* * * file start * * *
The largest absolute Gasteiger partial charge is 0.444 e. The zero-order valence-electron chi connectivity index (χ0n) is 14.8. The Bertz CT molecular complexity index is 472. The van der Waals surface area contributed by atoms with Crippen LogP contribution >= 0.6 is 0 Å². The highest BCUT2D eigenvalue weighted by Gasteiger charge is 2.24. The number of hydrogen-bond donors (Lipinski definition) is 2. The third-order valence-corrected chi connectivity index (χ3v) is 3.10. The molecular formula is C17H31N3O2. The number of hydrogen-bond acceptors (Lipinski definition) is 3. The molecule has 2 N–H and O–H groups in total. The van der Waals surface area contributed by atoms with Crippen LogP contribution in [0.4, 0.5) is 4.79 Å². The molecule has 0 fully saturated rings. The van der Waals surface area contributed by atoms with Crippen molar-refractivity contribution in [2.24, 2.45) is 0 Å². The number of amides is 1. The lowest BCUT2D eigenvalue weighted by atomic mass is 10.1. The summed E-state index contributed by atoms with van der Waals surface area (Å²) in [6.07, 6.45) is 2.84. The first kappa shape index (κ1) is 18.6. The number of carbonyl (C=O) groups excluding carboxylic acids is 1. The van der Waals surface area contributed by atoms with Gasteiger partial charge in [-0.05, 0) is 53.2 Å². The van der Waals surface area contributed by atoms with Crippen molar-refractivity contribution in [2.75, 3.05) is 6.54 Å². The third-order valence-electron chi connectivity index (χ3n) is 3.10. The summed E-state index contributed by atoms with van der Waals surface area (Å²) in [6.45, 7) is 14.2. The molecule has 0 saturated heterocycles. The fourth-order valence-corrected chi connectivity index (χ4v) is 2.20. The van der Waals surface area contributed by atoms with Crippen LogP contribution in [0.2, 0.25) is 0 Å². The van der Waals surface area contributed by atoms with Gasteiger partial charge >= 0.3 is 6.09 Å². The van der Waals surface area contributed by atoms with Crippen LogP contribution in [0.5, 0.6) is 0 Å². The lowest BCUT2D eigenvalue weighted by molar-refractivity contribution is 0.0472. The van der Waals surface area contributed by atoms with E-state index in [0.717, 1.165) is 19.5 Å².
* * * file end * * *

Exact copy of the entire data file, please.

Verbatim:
The largest absolute Gasteiger partial charge is 0.444 e. The zero-order valence-electron chi connectivity index (χ0n) is 14.8. The Bertz CT molecular complexity index is 472. The van der Waals surface area contributed by atoms with Crippen LogP contribution >= 0.6 is 0 Å². The highest BCUT2D eigenvalue weighted by Gasteiger charge is 2.24. The number of hydrogen-bond donors (Lipinski definition) is 2. The third-order valence-corrected chi connectivity index (χ3v) is 3.10. The molecular formula is C17H31N3O2. The number of hydrogen-bond acceptors (Lipinski definition) is 3. The molecule has 2 N–H and O–H groups in total. The van der Waals surface area contributed by atoms with Crippen LogP contribution in [0.4, 0.5) is 4.79 Å². The molecule has 0 fully saturated rings. The van der Waals surface area contributed by atoms with Crippen molar-refractivity contribution in [2.24, 2.45) is 0 Å². The number of amides is 1. The lowest BCUT2D eigenvalue weighted by atomic mass is 10.1. The summed E-state index contributed by atoms with van der Waals surface area (Å²) in [6.07, 6.45) is 2.84. The first kappa shape index (κ1) is 18.6. The number of carbonyl (C=O) groups excluding carboxylic acids is 1. The van der Waals surface area contributed by atoms with Gasteiger partial charge in [-0.05, 0) is 53.2 Å². The van der Waals surface area contributed by atoms with Crippen molar-refractivity contribution in [2.75, 3.05) is 6.54 Å². The third-order valence-electron chi connectivity index (χ3n) is 3.10. The summed E-state index contributed by atoms with van der Waals surface area (Å²) in [6.45, 7) is 14.2. The molecule has 0 saturated heterocycles. The fourth-order valence-corrected chi connectivity index (χ4v) is 2.20. The van der Waals surface area contributed by atoms with Crippen LogP contribution in [0.2, 0.25) is 0 Å². The van der Waals surface area contributed by atoms with Gasteiger partial charge >= 0.3 is 6.09 Å². The van der Waals surface area contributed by atoms with Crippen LogP contribution in [0.5, 0.6) is 0 Å². The lowest BCUT2D eigenvalue weighted by molar-refractivity contribution is 0.0472. The van der Waals surface area contributed by atoms with E-state index in [0.717, 1.165) is 19.5 Å².